4. Falling into the greatest pitfall of the Single Topic Essay: total lack of a Big Picture. The essay includes cognizant observations, but only those observations that lend weight to the argument to be made. There is lack of balance and context, resulting in an article that smacks of the same dogmatic extremism and misrepresentation it decries.

I will explore all these points (in no particular or separate order) as well as build a possible ethical grounding for Open/Free software.

My Rose Colored Glasses

I'm a Free/Open software developer (in the senses of both speech and beer). I'm a Linux user and programmer who got his UNIX start on BSD and who develops for everything he can. I'm a moderate and an OS agnostic; I don't personally like Windows in any of its incarnations but I don't refer to or think of Microsoft as a Great Satan (they have done some pretty evil things, yes, but that's actually irrelevant right now). I use Linux because the system suits me, not because of inherent moral superiority, although, as I'll argue later, there *is* practical, ethical superiority to the open system.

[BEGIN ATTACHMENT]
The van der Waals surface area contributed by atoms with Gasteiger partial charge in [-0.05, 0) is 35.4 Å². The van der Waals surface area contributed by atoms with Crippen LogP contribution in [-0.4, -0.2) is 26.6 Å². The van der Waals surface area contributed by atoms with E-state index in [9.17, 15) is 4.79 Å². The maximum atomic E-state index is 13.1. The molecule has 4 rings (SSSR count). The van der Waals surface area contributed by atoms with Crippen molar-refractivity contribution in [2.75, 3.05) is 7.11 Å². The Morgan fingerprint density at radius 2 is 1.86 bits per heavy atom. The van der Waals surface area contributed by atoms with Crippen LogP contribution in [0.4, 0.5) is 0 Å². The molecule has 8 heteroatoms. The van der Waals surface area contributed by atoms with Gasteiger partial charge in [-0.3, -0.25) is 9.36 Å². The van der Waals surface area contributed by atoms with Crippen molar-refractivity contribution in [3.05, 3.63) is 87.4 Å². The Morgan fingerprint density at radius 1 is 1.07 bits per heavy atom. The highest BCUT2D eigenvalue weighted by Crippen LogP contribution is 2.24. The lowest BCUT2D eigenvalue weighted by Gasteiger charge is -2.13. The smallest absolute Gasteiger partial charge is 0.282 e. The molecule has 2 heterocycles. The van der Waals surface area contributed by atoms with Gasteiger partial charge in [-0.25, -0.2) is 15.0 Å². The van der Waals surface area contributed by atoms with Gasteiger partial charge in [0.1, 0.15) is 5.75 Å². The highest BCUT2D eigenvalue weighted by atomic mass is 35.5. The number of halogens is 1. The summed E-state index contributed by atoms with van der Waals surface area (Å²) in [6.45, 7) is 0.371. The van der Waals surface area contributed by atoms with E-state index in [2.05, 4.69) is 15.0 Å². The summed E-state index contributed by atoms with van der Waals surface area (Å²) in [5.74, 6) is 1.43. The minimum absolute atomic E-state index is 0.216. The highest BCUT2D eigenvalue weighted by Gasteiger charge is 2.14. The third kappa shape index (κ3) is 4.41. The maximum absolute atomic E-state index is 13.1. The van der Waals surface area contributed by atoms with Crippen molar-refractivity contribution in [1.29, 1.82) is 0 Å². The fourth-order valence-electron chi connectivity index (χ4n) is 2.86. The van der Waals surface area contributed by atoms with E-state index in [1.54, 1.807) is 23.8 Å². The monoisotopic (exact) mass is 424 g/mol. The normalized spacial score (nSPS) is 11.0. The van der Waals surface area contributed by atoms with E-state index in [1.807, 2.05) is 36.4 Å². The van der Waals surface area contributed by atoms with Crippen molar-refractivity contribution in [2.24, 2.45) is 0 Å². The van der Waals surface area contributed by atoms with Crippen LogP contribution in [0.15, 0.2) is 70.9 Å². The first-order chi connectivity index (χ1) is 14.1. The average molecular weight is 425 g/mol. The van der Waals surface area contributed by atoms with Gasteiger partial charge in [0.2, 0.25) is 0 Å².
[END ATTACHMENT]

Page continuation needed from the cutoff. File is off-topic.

I'm a fairly typical Portrait of J. Random Hacker. The appendix of the same title at the end of the Jargon File could easily have been about me specifically with only a few changes.

Although I wrote Free software unrelated to my day job and gave it away for quite a number of years, Free software is now my day job and I have no philosophical problem with being paid well to do what I love. My corporate sponsor, iCast, has 'gotten it' about continuing to let me give my code away.

Now you know my bias.

Axiomatic Basis: A Warning of Things To Come